Ilya Salei, senior lawyer at Borovtsov & Salei, a member of the Advisory Council of the Association of Belarus assisting in joining the HTP, said Cointelegraph:
“There is no practice of applying these standards, as virtually no one in the territory of the Republic of Belarus has yet been engaged in the exchange of cryptocurrency or the conduct of so-called ICO.”
It is still unclear how the fulfillment of obligations to investors will be regulated. The same can be told about the procedure of ICO authorization and audit of cryptocurrency balances.
Another dispute is caused by legal, at first glance, cryptocurrency payments. Despite the fact that the Decree fully allows the use of cryptocurrencies and tokens, they “can not be a means of payment.” This means that individuals will be able to make exchanges with each other. For organizations, the state of things will not change – the provision of services and the sale of goods in the territory of the Republic of Belarus can be made only in Belarusian rubles.
Despite this, many entrepreneurs may choose to accept only 1 percent of the funds they receive in fiat money, while collecting the remaining 99 percent in the form of cryptocurrency.
According to the interactive map of Coinmap, there are about 20 merchants accepting Bitcoin in Belarus. Basically these are cafes and small shops.
Image source: coinmap.org
Despite the primary legalization of the cryptocurrency industry in Belarus, the free circulation of cryptocurrencies can be carried out only within the framework of HTP. Scale full-fledged payments according to the authorities will become possible only after a successful experiment in limited conditions.
Opinion and forecasts
The government and financial structures of Belarus have high hopes for the Decree, which can turn the country into a paradise for foreign Blockchain startups, provide capital inflows and reduce the outflow of IT minds.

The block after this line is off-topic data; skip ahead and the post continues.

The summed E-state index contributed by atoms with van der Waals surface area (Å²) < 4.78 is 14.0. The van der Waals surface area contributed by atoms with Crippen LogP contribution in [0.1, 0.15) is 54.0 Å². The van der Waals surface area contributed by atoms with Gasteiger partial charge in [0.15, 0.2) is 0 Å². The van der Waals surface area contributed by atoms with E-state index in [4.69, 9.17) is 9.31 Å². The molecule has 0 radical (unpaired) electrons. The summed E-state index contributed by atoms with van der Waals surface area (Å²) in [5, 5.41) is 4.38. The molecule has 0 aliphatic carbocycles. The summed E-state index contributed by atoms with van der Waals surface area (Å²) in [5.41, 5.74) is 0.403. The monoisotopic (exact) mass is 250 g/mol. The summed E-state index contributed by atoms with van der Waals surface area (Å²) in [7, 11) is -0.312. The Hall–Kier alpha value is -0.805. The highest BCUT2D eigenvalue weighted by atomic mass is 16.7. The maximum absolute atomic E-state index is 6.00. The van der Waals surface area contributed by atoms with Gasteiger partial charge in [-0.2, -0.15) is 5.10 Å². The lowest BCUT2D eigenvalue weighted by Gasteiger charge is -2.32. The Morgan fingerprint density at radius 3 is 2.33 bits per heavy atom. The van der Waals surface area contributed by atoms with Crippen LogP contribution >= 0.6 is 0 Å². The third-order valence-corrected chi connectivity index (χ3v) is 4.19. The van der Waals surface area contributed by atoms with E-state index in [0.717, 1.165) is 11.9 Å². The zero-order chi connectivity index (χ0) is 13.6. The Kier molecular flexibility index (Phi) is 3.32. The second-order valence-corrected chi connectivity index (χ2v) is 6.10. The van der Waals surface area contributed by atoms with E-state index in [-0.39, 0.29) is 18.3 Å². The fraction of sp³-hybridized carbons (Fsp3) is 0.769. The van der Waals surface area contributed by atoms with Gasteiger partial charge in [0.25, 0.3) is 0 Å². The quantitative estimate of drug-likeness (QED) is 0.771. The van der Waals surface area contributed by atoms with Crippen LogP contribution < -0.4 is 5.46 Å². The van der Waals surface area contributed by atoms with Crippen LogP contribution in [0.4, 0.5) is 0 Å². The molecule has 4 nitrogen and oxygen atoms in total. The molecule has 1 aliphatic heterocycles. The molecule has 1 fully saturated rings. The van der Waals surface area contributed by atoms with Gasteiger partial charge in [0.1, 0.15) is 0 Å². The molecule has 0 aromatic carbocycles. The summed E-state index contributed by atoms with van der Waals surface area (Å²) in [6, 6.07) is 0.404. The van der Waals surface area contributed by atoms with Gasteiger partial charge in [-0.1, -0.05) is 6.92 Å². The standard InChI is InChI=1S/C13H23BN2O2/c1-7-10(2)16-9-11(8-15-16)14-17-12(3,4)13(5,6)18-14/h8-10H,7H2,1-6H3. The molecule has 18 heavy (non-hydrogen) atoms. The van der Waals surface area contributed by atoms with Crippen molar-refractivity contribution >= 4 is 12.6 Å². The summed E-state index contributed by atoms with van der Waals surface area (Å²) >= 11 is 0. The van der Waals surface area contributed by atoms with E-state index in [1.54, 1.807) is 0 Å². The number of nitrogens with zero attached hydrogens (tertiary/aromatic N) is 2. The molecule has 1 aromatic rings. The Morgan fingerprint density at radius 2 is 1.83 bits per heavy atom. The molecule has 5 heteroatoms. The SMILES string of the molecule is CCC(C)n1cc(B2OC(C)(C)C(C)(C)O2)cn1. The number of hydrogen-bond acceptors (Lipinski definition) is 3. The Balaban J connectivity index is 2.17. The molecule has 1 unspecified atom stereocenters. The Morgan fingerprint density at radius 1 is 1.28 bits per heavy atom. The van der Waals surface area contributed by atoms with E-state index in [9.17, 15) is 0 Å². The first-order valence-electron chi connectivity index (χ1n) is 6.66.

The startups-residents of HTP expect to replenish their ranks by 25 to 50 percent by 2020, while the profit of the accelerator itself is projected to increase to $ 1.4 bln.
Image source: ey.com
Despite the fact that international experts consider Belarus more favourable in terms of tax-free privileges, many projects that have already passed the way of tokenization or just those planning ICO are still concerned about the HTP. Moreover, within three months from the entry into force of the Decree, the National Bank of the Republic of Belarus can develop a regulatory and legal framework for additional regulation of the industry, which can contain significant edits.
Maxim Galinovsky, Blockchain expert and COO at SociumTrade, told Cointelegraph:
“In general, it’s too early to speak about the revolution. The very term – revolution, implies the spontaneity of what is happening. In the context of the digital economy decree, we are talking about evolution. All participants in the cryptocurrency community need to be patient and make efforts to make this market evolve.”
The Hi-Tech Park and the government of Belarus tried their best to create friendly conditions for all the parties of the cryptocurrency market. It’s not a secret that the leaders of opinions and the authors of the Decree are under great pressure – the views of the whole world are directed at them. Conducting experiments on the scale of the whole country is a big responsibility.
The issue of regulating cryptocurrency should be solved at the interstate level, relying on unified state standards. The international legislative norms have a chance to become a basis for integration of the cryptocurrency into the existing banking system.
Earlier, the Organization for Economic Development and Cooperation called on the Central Banks of the G20 countries to work out a common approach to regulating cryptocurrencies. Until then, documents like the above mentioned decree is rather an effective political PR campaign in the international arena.